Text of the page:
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Fog may have caused fatal Fall City plane crash
A 70-year-old man was killed early Tuesday morning when his small plane crashed at the Snoqualmie Falls Golf Course at 8:15 a.m. He was alone in the 1958 Cessna 182, which took off from the nearby Fall City Airport in a heavy fog just minutes earlier, and was the only victim of the crash.
The King County Medical Examiner's office on Wednesday identified the man as John Ciliberti.
The dense fog that may have contributed to the accident dissipated within an hour, revealing a violent crash that tore the wings from the plane, flipped it upside down and, according to the golf course supervisor who saw the crash, threw the pilot nearly 50 feet from the fuselage.
Visiting the site in the early afternoon, Larry LeFevre, president of Fall City Airport Association where the victim rented space, was saddened and confused.
"I don't know where he was going, or if it was urgent, but if he'd just waited another 45 minutes, the fog would have burned off," LaFevre said, looking up at the almost cloudless sky. "It would have been like it is now."
Because the airport is small and private, averaging four or fewer take-offs a day, LeFevre said none of the pilots typically file flight plans, either.
He got word of the crash immediately, he said, when a neighbor to the airport property called him. "He saw the take-off, and then he saw him make a right turn right over his head," LeFevre reported. The neighbor said the plane then turned left and then he heard "a crunching sound."
The course supervisor had been working outside when the accident happened, and he heard the plane before he saw it.
"The fog was down to 50 feet or something like that," he said, and when he heard the plane, "I thought it was one of those biplanes, practicing for SeaFair." Holding his palms horizontal, stacked less than a foot apart, he added "His wheels were about this far off the ground when I saw him, then boom."
First, the plane's right wing hit a tree. The impact slammed the plane onto the ground, but it bounced up and continued flying, until it hit another large tree squarely and broke into pieces. A course employee, Kevin Adcox was mowing the ninth fairway and narrowly missed being hit by the plane, and about 20 golfers were on various parts of the course, but none were near the ninth fairway, and there were no other injuries. A small engine fire, started during the crash, burned out without incident.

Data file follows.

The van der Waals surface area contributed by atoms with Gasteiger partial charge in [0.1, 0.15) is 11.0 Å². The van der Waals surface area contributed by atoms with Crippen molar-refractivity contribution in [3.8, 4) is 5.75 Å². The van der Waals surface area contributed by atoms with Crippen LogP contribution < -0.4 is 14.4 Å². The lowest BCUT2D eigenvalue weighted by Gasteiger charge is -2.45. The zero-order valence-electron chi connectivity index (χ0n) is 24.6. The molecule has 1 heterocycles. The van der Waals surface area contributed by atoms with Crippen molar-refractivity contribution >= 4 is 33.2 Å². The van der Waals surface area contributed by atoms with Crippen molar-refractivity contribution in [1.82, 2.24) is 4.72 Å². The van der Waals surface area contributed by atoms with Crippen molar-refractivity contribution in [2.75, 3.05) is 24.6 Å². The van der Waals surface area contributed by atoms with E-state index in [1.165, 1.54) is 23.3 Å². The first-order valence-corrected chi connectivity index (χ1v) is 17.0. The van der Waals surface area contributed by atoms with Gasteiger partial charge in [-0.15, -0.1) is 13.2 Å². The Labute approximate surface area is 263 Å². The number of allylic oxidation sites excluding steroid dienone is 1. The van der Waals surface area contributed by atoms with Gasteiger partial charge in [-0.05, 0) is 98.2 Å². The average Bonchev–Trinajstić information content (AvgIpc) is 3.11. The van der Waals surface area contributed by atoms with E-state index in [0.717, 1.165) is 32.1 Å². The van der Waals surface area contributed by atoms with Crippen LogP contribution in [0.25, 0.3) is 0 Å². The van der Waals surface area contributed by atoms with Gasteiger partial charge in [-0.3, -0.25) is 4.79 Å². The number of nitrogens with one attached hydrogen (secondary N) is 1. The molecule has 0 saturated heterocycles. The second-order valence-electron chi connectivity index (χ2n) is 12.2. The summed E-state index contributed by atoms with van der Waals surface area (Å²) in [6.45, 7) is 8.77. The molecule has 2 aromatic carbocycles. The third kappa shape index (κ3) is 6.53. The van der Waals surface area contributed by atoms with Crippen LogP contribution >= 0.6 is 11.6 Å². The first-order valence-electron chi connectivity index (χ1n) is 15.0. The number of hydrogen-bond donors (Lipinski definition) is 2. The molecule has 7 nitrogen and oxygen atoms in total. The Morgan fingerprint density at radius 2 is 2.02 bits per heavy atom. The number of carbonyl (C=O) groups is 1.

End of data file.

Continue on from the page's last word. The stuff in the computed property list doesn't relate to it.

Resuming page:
"We're very lucky that nobody was on nine," said course golf pro David Doty. "We were just about to start a ladies tournament at 8:30."
LeFevre, who'd come to the course to find out about other injuries, was also relieved to hear that no one else had been hurt. He answered a few questions about the airport, and speculated briefly about what may have caused the accident. His guess is that Ciliberti experienced spatial disorientation when he flew into the fog, unable to tell up from down, let alone directions, and he probably knew it when he turned the plane the second time.
"I don't know what he was thinking, but maybe he was trying to get back to the runway," he said, adding that he's seen disoriented pilots attempt the same maneuver "many times."
Pilot error is not the only potential cause though, LeFevre said. "One of the possibilities is carburetor ice, since he was flying in that fog."
Official investigations into the cause began just before noon, when representatives of the National Transportation Safety Board and the Federal Aviation Administration arrived and took over the scene from the King County Sheriff's officers who'd been there since about 8:30 a.m.
The golf course was closed immediately after the crash. NTSB and FAA investigators estimated they might be done with their work at the site, and have the debris cleared away by late afternoon, but Doty said the course would stay closed for the day
"It's just too much speculation," he said.
Answering the busy phone lines at the golf course office, Doty and staffer Glenn Uno updated callers as well as they could with information about the course, referring them to the course website, www.snoqualmiefallsgolf.com, and taking reservations.
"We are going to be open later this week, so we've got to book tee times," Doty said. He expected to open as usual on Wednesday.
Federal investigators have not offered any information on the crash yet, and the investigation could be lengthy. The report from a Feb. 15 2012, plane crash on Mount Si was published nearly a full year after the accident.
Above, photo courtesy City of Snoqualmie. Below, photo by Carol Ladwig/Staff Photo
Federal investigators are looking into the fatal crash of a small plane Tuesday morning near Fall City. John Ciliberti, who rents hangar space in Fall City, died when the single-engine four-seater crashed at Snoqualmie Falls Golf Course.